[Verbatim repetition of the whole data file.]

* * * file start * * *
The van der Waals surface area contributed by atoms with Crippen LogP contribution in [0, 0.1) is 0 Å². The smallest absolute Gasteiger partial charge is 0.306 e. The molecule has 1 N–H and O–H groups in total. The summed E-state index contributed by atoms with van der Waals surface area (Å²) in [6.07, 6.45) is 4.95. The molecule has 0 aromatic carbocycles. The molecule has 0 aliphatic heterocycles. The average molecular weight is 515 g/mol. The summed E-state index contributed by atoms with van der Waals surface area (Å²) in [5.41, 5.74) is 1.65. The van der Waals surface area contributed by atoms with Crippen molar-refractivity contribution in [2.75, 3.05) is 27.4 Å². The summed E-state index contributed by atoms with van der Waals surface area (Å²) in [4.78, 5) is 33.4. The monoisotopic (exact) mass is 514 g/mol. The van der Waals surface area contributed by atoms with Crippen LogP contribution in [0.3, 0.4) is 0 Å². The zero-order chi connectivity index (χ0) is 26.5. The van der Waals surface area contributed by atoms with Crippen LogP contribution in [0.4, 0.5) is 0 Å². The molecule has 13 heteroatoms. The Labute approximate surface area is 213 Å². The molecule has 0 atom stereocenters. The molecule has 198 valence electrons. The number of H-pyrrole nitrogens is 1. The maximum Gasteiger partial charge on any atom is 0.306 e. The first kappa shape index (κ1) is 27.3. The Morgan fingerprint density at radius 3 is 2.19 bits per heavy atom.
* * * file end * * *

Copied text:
The van der Waals surface area contributed by atoms with Crippen LogP contribution in [0, 0.1) is 0 Å². The smallest absolute Gasteiger partial charge is 0.306 e. The molecule has 1 N–H and O–H groups in total. The summed E-state index contributed by atoms with van der Waals surface area (Å²) in [6.07, 6.45) is 4.95. The molecule has 0 aromatic carbocycles. The molecule has 0 aliphatic heterocycles. The average molecular weight is 515 g/mol. The summed E-state index contributed by atoms with van der Waals surface area (Å²) in [5.41, 5.74) is 1.65. The van der Waals surface area contributed by atoms with Crippen molar-refractivity contribution in [2.75, 3.05) is 27.4 Å². The summed E-state index contributed by atoms with van der Waals surface area (Å²) in [4.78, 5) is 33.4. The monoisotopic (exact) mass is 514 g/mol. The van der Waals surface area contributed by atoms with Crippen LogP contribution in [0.3, 0.4) is 0 Å². The zero-order chi connectivity index (χ0) is 26.5. The van der Waals surface area contributed by atoms with Crippen LogP contribution in [0.4, 0.5) is 0 Å². The molecule has 13 heteroatoms. The Labute approximate surface area is 213 Å². The molecule has 0 atom stereocenters. The molecule has 198 valence electrons. The number of H-pyrrole nitrogens is 1. The maximum Gasteiger partial charge on any atom is 0.306 e. The first kappa shape index (κ1) is 27.3. The Morgan fingerprint density at radius 3 is 2.19 bits per heavy atom.